Most of us when we haven’t heard about mindfulness tend to be experts in mindlessness! So what is mindlessness? Say you’re walking down the High Street, past Marks & Spencer and Boots, on your way to your favourite shop. As you are walking there’s a pretty good chance your mind is already at your destination: it’s chosen the new handbag or the new jacket and it’s already waiting at the checkout, waiting for you to hurry up: “Come on!”, it says, “I haven’t got all day!”. So as we go about our daily activities our mind is often in a galaxy far, far away. This is mindlessness; we are not in the present moment; we are not aware of what we are doing as we are doing it. Without mindfulness of the body we are without a refuge.
When we are mindful of the body, however, then we feel at ease. This is a very important thing to develop. If we are well practised in this mindfulness of the body we will be able to stabilise ourselves no matter what’s happening. The mind has a place to anchor itself. We develop mindfulness of the body to keep us in touch with the present. When this awarenss of the body is established we create a forcefield of calm and stability around ourselves. We are confident and collected even as the world around us is going mad (which of course it is).
The Buddha gave a very famous teaching where he said that: “When walking, just walk; when sitting; just sit; when standing, just stand; and when lying down, just lie down.” So simple, yet so difficult. So easy to grasp, yet so profound.
Set up exercises
So we need to train our mindfulness of the body. Obviously in our busy lives this can be difficult. But just set yourself little exercises in mindfulness. When I was a lay-man I used to have a really good little exercise. I used to take the glasses from the dishwasher and place them on the side beneath the cupboard where they lived. Then I would determine to put each glass away without making a sound. It was a real challenge. But it made me so mindful. I had to slow right down and be so aware of what I was doing if I was to succeed. Just five minutes of doing something like this makes such a difference to the quality of our life. Mindfulness is not boring. We can gain a refined, wholesome pleasure from everything we do if we are 100% there as we do it. Even opening a door can be an incredibly rewarding experience.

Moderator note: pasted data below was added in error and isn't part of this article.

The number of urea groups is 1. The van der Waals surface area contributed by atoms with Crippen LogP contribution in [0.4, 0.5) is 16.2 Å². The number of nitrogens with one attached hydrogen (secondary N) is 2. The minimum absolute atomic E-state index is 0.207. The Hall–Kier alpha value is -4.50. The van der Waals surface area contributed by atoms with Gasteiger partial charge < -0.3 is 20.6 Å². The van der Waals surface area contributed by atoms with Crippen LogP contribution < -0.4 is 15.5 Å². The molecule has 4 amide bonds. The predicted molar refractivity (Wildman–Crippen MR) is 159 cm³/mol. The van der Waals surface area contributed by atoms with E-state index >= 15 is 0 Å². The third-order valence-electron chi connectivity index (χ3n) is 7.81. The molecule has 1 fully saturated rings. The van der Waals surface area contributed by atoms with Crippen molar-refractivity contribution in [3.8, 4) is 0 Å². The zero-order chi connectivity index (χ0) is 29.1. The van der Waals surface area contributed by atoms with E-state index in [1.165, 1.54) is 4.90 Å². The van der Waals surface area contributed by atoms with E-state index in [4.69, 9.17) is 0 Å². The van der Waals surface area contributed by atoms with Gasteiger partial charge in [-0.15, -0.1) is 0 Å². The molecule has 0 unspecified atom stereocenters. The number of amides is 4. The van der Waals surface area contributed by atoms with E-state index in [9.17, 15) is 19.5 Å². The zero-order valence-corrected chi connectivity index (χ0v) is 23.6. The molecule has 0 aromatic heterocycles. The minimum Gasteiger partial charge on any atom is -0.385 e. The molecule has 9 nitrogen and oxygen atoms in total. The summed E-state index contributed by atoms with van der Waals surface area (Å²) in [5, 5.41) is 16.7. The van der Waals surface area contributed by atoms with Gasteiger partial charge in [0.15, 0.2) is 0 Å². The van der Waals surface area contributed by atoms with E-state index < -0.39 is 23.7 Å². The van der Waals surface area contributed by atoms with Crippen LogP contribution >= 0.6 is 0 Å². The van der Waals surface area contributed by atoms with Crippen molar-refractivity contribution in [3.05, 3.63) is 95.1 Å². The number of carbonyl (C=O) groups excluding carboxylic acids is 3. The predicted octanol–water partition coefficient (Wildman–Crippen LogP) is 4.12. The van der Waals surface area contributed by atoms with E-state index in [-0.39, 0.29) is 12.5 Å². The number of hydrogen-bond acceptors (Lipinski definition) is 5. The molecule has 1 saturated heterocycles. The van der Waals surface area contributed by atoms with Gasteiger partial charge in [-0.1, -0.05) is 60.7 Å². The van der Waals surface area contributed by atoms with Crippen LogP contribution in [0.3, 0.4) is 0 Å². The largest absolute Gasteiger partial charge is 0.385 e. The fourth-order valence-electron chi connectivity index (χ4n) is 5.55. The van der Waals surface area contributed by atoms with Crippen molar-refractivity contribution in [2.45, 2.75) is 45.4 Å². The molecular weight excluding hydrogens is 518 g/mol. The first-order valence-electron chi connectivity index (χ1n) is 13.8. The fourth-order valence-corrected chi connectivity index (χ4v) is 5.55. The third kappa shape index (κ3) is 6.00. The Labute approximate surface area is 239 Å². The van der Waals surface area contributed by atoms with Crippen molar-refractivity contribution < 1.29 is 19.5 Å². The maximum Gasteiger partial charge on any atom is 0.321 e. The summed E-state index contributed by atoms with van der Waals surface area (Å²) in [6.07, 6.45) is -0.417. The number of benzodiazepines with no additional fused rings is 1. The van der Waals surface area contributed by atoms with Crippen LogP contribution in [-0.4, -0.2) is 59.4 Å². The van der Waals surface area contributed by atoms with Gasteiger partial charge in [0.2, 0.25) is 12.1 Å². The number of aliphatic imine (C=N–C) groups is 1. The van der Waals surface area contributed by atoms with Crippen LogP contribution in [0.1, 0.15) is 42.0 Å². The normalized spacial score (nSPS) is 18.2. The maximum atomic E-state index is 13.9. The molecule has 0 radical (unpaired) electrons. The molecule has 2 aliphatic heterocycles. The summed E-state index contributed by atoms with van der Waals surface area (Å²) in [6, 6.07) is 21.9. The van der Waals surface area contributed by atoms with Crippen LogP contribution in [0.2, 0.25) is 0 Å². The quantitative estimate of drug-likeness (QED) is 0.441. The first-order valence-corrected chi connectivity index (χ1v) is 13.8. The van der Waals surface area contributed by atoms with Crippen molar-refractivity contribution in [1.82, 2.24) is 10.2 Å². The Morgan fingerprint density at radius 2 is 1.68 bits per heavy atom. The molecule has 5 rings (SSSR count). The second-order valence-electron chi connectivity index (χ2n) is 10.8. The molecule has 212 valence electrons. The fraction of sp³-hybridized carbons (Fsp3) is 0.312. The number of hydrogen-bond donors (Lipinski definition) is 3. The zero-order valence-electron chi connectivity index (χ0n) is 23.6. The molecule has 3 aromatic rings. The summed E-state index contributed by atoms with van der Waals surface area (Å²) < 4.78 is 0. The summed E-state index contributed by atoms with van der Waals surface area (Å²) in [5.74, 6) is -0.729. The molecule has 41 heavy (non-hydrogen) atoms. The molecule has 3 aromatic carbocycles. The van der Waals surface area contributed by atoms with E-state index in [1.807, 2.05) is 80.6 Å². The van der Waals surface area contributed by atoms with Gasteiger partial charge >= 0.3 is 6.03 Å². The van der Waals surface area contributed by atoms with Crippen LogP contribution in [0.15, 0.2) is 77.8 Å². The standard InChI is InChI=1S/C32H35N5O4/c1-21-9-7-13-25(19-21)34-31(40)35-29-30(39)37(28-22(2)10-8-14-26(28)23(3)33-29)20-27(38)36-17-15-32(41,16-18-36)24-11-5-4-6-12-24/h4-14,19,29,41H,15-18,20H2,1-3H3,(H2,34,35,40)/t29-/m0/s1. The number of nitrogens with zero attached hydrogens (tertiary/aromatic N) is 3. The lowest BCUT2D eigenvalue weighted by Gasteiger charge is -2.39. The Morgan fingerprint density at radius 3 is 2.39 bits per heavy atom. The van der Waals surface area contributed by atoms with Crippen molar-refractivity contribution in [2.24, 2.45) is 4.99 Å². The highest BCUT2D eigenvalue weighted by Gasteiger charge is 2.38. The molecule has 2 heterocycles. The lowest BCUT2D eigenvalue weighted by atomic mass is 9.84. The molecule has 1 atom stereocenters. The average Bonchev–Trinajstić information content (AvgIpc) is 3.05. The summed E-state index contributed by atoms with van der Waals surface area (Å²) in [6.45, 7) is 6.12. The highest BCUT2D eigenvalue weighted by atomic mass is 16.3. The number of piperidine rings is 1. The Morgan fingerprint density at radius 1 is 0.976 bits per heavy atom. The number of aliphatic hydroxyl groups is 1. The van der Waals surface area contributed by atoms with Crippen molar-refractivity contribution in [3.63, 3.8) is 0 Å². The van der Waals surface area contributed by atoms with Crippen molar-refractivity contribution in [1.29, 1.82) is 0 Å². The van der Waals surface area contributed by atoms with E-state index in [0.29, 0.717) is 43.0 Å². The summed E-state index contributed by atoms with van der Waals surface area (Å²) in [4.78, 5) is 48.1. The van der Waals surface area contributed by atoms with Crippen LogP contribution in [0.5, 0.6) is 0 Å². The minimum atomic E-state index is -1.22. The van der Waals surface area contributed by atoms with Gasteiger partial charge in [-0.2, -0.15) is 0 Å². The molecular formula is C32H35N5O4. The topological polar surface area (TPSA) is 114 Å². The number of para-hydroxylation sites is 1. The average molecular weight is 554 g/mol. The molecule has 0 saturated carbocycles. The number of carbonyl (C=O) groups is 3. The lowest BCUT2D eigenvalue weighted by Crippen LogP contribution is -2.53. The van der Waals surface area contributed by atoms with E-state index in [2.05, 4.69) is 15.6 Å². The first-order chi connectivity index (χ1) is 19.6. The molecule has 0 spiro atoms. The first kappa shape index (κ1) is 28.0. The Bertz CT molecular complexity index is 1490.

So try to be mindful of the body. Keep your mind in harmony with your actions as much as you can. Set up at least one exercise a day to help you cultivate mindfulness, as I did with the glasses. So when you are making the tea, do each acion twice as slowly, and try not to make a noise. Or folding the tea towels…. Anything. Slow down and be aware.
The next teaching will hopefully be on the Full Moon Day, Tuesday, 22nd January.
– I imagine quite a few. You probably don’t know what I’m talking about. Well, our minds are a bit like motorways. The thoughts, feelings, emotions, moods, views and opinions that we experience are the traffic. And unfortunately we tend to get run over by it all. By ‘run over’ I mean that we get consumed; we get carried away; we get lost in the thoughts and moods. These various mental states arise and we get run over. And so through the seconds, minutes, hours, days, and years, and, if we’re not careful, lifetimes, we live on this motorway of mind and get hit by every darned thing that comes our way. And what’s it like to be hit? – painful!
I love teaching kids. Several years ago I visited a school in Warwick to speak to ninety eight-year-olds. I sat in this big sport’s hall, surrounded by the climbing bars and ropes, with this little sea of small wide-eyed faces in front of me. I talked about Buddhism: I talked about why we suffer when we don’t get the latest Nintendo (or whatever) for Christmas; and I spoke to them about generosity – “Is it better to share your sweets, or keep them all to yourself?”; and I talked about morality. I also let them in on one of the perils of being a monk: being given ice-cream when all your food has to go in the same bowl – “Urrrgghhh!” Continue reading “Day after Full-Moon Day: “I promise…””
Pheewww. Sorry folks. Optimism got the better of me. I’m all typed out after the last few days – setting things up here and what have you. Stay tuned though; we’ll have a Christmas special tomorrow!